Print Resources

Fountas, Irene C. and Gay Su Pinnell. Guided Reading: Good First Teaching for All Children. 1996.
Drawing on the authors’ nine years of research and development, explains how to create a balanced literacy program for K-3 based on guided reading and supported by reading aloud, shared reading, interactive writing, and other approaches. Includes both theoretical underpinnings and practical guidelines, along with a listing of 2,500 leveled books.
[Education 372.4 F825G]

Fountas, Irene C. and Gay Su Pinnell. Leveled Books for Readers, Grades 3-6. 2002.
This book lists 6,000 leveled fiction and nonfiction titles for grades 2-6, encompassing genres such as realistic fiction, historical fiction, fantasy, traditional literature, biography, and information books. Books are organized by title, level of difficulty, and genre. Also included is a detailed description of the leveling process.
[Education 372.6 P656l]

Fountas, Irene C. and Gay Su Pinnell. Matching Books to Readers: Using Leveled Books in Guided Reading, K-3. 1999.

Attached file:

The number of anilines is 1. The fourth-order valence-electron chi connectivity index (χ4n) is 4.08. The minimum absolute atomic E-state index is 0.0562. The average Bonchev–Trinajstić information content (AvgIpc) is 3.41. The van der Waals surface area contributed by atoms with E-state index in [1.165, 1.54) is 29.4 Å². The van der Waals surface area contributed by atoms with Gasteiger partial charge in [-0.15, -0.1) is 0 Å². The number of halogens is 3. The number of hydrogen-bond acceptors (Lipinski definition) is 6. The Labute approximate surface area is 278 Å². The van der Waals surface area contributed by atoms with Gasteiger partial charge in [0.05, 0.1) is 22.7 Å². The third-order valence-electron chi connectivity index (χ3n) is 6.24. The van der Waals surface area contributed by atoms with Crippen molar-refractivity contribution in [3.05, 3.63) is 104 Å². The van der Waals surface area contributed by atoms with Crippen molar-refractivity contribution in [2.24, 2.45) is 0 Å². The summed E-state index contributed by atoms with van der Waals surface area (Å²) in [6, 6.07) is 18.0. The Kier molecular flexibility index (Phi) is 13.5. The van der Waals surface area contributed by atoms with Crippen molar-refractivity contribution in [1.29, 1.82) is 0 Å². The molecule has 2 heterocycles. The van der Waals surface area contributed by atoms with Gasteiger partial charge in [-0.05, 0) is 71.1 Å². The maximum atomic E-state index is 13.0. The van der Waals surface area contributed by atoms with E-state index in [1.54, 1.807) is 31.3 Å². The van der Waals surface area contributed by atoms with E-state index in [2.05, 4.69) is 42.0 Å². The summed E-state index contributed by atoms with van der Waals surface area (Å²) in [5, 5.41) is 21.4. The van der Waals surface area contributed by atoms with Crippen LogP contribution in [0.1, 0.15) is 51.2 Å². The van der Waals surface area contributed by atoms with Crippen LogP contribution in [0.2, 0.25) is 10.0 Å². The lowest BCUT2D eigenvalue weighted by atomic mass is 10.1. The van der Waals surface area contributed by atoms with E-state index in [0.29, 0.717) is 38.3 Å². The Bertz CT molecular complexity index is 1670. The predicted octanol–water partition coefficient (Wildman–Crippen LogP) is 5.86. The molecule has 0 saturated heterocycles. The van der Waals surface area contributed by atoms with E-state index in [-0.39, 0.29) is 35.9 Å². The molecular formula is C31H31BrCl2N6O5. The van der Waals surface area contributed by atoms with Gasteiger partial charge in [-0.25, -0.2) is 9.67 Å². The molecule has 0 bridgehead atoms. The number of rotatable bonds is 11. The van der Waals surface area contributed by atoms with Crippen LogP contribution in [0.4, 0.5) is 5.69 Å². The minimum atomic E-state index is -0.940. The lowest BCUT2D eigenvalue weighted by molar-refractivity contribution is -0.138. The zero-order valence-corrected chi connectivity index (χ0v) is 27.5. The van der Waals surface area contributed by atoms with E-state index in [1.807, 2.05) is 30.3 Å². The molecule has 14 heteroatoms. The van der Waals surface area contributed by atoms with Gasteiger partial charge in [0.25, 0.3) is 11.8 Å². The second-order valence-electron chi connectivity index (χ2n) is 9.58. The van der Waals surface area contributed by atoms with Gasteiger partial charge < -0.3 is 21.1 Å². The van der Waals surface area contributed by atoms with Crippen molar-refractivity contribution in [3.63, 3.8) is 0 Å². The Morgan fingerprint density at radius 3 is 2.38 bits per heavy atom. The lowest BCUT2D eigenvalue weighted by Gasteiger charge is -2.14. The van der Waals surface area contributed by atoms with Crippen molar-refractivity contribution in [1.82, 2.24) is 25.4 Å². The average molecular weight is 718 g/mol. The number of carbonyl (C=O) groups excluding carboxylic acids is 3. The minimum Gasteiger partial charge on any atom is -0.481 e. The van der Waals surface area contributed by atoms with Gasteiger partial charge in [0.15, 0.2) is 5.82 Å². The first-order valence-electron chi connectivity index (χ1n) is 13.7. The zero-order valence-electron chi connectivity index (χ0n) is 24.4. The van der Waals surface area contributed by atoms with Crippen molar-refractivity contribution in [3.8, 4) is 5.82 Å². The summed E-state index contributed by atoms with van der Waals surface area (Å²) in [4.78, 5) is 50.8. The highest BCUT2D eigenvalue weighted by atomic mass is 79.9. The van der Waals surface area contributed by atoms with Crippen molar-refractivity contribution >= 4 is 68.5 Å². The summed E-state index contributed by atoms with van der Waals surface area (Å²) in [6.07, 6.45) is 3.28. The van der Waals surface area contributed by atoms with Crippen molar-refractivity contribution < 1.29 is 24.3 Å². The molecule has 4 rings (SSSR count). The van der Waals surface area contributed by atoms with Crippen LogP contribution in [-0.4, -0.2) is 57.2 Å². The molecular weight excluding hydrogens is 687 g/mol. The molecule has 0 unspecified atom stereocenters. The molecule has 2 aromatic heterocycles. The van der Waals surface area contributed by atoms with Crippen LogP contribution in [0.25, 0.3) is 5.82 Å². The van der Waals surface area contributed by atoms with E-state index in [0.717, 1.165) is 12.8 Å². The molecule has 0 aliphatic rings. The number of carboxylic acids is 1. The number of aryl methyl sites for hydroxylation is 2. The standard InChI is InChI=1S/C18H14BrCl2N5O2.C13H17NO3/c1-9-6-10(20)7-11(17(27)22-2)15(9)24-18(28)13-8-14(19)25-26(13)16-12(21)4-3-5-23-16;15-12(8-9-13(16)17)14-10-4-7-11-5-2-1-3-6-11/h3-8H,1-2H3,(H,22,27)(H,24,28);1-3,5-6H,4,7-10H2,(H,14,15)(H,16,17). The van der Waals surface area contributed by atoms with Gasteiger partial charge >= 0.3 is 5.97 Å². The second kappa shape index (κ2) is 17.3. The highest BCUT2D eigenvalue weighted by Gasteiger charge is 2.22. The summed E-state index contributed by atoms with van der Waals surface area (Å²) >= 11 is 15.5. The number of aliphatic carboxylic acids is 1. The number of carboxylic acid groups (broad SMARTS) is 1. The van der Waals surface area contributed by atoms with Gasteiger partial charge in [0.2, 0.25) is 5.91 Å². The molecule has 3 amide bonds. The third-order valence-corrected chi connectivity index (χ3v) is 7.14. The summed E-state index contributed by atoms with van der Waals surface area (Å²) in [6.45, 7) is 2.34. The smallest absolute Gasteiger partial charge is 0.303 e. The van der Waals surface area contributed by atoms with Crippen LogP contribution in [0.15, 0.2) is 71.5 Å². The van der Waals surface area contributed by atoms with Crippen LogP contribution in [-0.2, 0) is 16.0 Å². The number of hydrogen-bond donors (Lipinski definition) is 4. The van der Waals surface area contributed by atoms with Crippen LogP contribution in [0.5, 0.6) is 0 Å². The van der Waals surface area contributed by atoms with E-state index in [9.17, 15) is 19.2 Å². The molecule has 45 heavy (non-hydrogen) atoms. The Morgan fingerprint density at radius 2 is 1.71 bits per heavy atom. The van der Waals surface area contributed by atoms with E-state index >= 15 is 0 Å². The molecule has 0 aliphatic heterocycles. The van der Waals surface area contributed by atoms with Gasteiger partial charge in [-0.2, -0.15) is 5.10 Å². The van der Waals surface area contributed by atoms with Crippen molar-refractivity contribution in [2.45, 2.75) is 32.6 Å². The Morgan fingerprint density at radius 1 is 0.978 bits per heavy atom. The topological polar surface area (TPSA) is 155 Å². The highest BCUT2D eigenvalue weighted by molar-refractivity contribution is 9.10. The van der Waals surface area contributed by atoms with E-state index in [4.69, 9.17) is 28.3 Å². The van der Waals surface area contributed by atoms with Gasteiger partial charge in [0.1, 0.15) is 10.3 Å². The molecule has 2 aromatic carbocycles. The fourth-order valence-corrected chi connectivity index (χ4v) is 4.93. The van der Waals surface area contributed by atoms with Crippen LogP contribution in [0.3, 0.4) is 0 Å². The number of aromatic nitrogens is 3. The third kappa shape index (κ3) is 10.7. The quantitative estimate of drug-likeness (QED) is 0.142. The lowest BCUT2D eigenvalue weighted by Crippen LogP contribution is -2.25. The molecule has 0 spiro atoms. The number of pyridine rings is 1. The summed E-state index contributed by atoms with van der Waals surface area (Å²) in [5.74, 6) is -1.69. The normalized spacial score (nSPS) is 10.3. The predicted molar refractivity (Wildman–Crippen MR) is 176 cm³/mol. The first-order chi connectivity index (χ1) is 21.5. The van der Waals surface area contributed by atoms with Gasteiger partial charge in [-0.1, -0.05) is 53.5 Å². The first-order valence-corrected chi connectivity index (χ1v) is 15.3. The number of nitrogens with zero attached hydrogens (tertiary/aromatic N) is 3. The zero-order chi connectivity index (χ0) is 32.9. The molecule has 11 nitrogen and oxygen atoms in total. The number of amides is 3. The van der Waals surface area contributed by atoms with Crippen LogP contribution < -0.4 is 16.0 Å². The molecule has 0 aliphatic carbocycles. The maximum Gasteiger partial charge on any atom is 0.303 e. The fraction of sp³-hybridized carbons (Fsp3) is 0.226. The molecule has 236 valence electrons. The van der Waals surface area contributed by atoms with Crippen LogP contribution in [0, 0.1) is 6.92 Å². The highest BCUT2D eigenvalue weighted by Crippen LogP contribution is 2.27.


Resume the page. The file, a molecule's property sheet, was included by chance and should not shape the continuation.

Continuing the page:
Created with the input of hundreds of early literacy teachers, this book compiles more than seven thousand caption books, natural language texts, series books, and children’s literature for kindergarten through grade three.
[Education 372.41 F825m]

Weaver, Brenda M. Leveling Books K-6: Matching Readers to Text. 2000.
This how-to book can help you make informed choices about which leveling system is best for your classroom, which books can be used in instruction, and how to implement the challenging task of leveling.
[Oak St. Facility 372.4 W379l]

Children’s Book Week, May 11-17, 2009